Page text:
And perhaps that is the best way to describe how I have felt these months since leaving school in the spring.  My world has seemed to lack that supernatural brightness.  I suppose I allowed myself to become less aware.  It was as if I had forgotten that, as the Heidelberg Catechism states, "Even though my conscience accuses me of having grievously sinned against all God's commandments and of never having kept any of them, and even though I am still inclinded toward all evil, nevertheless, without my deserving it at all, our of sheer grace, God grants and credits to me the perfect satisfaction, righteousness, and holiness of Christ, as if I had never sinned nor been a sinner, as if I had been as perfectly obedient as Christ was obedient for me."

I have been having a hard time putting my finger on why this week seemed filled with just a little more peace.  Why, despite the stress and the worry, I could hear a Voice talking me through it all and I was able to listen to that Voice.  While doing my devotions this morning, I think I found my answer.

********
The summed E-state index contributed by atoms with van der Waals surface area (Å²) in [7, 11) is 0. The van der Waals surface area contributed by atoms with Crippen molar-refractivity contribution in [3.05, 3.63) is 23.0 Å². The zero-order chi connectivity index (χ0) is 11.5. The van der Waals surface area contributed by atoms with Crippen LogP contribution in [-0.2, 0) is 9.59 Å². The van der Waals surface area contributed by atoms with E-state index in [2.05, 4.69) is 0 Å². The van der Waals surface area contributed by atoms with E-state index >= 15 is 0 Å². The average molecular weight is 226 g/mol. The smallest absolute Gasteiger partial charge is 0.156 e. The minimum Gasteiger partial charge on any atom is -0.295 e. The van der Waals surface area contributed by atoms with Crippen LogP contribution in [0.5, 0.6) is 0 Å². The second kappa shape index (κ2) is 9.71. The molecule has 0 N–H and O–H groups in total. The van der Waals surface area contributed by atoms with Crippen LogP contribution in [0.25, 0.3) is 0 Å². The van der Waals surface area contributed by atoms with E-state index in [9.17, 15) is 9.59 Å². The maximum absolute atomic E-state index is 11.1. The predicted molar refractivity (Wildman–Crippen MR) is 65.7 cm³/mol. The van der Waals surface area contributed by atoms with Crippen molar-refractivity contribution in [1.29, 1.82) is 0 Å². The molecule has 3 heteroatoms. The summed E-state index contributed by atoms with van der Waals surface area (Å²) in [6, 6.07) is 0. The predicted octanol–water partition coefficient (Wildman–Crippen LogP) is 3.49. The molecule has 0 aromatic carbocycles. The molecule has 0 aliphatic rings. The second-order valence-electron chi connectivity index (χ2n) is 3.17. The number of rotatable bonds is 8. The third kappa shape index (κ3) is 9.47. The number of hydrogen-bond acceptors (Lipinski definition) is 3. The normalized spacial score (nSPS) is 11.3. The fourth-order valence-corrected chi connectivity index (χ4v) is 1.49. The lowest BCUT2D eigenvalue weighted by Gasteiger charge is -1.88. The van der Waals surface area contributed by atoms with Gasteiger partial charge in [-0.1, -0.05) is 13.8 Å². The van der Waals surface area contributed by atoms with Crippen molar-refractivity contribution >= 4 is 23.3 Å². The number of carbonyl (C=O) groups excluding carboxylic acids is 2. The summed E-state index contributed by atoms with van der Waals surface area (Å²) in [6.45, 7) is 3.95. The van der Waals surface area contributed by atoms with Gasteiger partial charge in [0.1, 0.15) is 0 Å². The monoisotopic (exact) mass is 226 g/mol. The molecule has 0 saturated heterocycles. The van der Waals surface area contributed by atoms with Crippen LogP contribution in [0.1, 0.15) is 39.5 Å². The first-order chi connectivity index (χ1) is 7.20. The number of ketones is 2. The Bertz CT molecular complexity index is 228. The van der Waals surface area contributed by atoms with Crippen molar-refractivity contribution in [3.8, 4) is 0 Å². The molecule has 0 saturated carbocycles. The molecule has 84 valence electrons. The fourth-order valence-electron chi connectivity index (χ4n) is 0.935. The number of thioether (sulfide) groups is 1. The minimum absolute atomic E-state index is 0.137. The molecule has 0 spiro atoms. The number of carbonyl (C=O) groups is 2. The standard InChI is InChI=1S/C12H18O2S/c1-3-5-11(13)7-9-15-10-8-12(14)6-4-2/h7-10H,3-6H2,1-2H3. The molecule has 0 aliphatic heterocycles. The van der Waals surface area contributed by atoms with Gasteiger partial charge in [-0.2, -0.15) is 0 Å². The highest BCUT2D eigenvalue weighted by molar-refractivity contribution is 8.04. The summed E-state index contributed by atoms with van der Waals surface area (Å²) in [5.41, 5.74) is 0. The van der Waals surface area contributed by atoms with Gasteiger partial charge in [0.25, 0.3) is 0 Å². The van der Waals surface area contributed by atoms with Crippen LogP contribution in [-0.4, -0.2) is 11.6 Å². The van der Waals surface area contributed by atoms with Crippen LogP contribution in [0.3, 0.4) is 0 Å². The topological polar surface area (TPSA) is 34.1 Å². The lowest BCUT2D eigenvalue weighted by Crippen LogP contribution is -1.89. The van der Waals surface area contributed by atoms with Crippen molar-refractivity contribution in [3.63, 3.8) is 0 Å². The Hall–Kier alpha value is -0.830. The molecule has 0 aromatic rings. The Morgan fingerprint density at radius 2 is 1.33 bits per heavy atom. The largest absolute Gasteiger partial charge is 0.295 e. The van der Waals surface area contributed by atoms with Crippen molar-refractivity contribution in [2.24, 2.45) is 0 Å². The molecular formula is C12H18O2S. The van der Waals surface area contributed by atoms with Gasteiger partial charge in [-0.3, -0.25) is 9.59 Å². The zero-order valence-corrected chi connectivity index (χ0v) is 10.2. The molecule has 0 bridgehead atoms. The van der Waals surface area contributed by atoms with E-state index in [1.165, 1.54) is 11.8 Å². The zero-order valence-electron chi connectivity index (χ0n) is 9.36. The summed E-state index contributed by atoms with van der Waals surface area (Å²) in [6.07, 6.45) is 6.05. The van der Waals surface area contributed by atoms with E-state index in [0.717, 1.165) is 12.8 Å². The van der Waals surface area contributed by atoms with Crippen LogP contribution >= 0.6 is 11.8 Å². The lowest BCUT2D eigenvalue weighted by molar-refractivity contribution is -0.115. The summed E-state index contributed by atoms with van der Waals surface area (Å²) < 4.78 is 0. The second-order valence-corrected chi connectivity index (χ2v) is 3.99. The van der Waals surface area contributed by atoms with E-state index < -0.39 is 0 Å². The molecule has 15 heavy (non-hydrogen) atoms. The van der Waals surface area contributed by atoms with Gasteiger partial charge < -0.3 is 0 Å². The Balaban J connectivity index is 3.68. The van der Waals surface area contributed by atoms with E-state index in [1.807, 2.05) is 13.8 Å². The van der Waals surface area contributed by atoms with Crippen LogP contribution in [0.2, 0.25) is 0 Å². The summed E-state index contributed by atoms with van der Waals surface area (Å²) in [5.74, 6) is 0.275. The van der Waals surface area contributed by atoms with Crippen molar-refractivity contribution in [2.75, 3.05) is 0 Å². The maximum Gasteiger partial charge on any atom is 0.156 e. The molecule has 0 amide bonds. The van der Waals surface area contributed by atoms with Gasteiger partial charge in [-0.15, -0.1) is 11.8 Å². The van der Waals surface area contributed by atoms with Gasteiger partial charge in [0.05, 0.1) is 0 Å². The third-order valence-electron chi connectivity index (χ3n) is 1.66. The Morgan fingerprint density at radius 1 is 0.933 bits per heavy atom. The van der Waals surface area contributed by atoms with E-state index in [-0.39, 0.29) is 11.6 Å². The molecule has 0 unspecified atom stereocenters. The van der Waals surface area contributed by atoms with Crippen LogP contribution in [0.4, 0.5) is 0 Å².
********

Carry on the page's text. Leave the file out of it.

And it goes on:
I'm beginning to remember.  I'm not just looking back and thinking, "Oh wow, God really showed me some cool stuff," which I think was a bit of my problem this summer.  I kept looking back but  not allowing what happened then to affect me in the now.  I'm in a new situation right now, dealing with completely different things, but God has not changed.  He is taking the time to show me, yet again, that He is my Hero.  He is reminding me of all He has done, while showing me that He is not done teaching and leading me.  I suppose I just needed a little reminder of who of Hero really is.

This is my story.

Friday, 12 October 2012

Annal 181: Tale from a Rainy Run

Today was my first "real" rainy day here on the West coast.  I have been able to enjoy an incredibly fall with gorgeous weather, but after Thanksgiving the sunshine came to an end.  Clouds have been rolling in and today I actually got to use the lovely umbrella I was given for my birthday.  At this moment I'm sitting at my desk listening to the rain falling outside.  It's black out, so I can see nothing, but the world definitely sounds alive.